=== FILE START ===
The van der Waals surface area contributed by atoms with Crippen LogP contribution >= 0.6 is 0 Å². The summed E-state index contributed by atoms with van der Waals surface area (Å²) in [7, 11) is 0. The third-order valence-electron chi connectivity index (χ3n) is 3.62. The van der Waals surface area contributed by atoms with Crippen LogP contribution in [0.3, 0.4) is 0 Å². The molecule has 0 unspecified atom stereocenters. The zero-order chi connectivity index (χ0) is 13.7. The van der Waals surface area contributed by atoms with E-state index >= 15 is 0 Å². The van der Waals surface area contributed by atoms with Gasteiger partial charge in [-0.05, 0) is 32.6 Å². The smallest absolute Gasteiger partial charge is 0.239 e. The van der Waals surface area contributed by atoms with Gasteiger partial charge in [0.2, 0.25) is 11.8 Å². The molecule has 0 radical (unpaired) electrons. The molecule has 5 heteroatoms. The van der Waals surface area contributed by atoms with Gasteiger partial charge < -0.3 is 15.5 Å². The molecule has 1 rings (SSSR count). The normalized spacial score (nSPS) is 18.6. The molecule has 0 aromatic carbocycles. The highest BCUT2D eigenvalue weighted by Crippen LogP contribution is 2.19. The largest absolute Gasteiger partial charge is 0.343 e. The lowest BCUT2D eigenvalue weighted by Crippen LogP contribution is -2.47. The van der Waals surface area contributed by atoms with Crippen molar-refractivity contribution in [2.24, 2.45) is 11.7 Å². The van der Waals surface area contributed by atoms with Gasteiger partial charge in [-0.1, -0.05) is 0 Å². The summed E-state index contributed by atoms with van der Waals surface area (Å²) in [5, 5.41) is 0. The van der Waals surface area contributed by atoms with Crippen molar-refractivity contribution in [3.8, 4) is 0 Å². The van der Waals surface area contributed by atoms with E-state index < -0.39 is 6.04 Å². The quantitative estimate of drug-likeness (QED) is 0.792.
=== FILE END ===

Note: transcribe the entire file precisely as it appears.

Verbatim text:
The van der Waals surface area contributed by atoms with Crippen LogP contribution >= 0.6 is 0 Å². The summed E-state index contributed by atoms with van der Waals surface area (Å²) in [7, 11) is 0. The third-order valence-electron chi connectivity index (χ3n) is 3.62. The van der Waals surface area contributed by atoms with Crippen LogP contribution in [0.3, 0.4) is 0 Å². The molecule has 0 unspecified atom stereocenters. The zero-order chi connectivity index (χ0) is 13.7. The van der Waals surface area contributed by atoms with E-state index >= 15 is 0 Å². The van der Waals surface area contributed by atoms with Gasteiger partial charge in [-0.05, 0) is 32.6 Å². The smallest absolute Gasteiger partial charge is 0.239 e. The van der Waals surface area contributed by atoms with Gasteiger partial charge in [0.2, 0.25) is 11.8 Å². The molecule has 0 radical (unpaired) electrons. The molecule has 5 heteroatoms. The van der Waals surface area contributed by atoms with Gasteiger partial charge < -0.3 is 15.5 Å². The molecule has 1 rings (SSSR count). The normalized spacial score (nSPS) is 18.6. The molecule has 0 aromatic carbocycles. The highest BCUT2D eigenvalue weighted by Crippen LogP contribution is 2.19. The largest absolute Gasteiger partial charge is 0.343 e. The lowest BCUT2D eigenvalue weighted by Crippen LogP contribution is -2.47. The van der Waals surface area contributed by atoms with Crippen molar-refractivity contribution in [2.24, 2.45) is 11.7 Å². The van der Waals surface area contributed by atoms with Gasteiger partial charge in [-0.1, -0.05) is 0 Å². The summed E-state index contributed by atoms with van der Waals surface area (Å²) in [5, 5.41) is 0. The van der Waals surface area contributed by atoms with Crippen molar-refractivity contribution in [3.8, 4) is 0 Å². The van der Waals surface area contributed by atoms with E-state index < -0.39 is 6.04 Å². The quantitative estimate of drug-likeness (QED) is 0.792.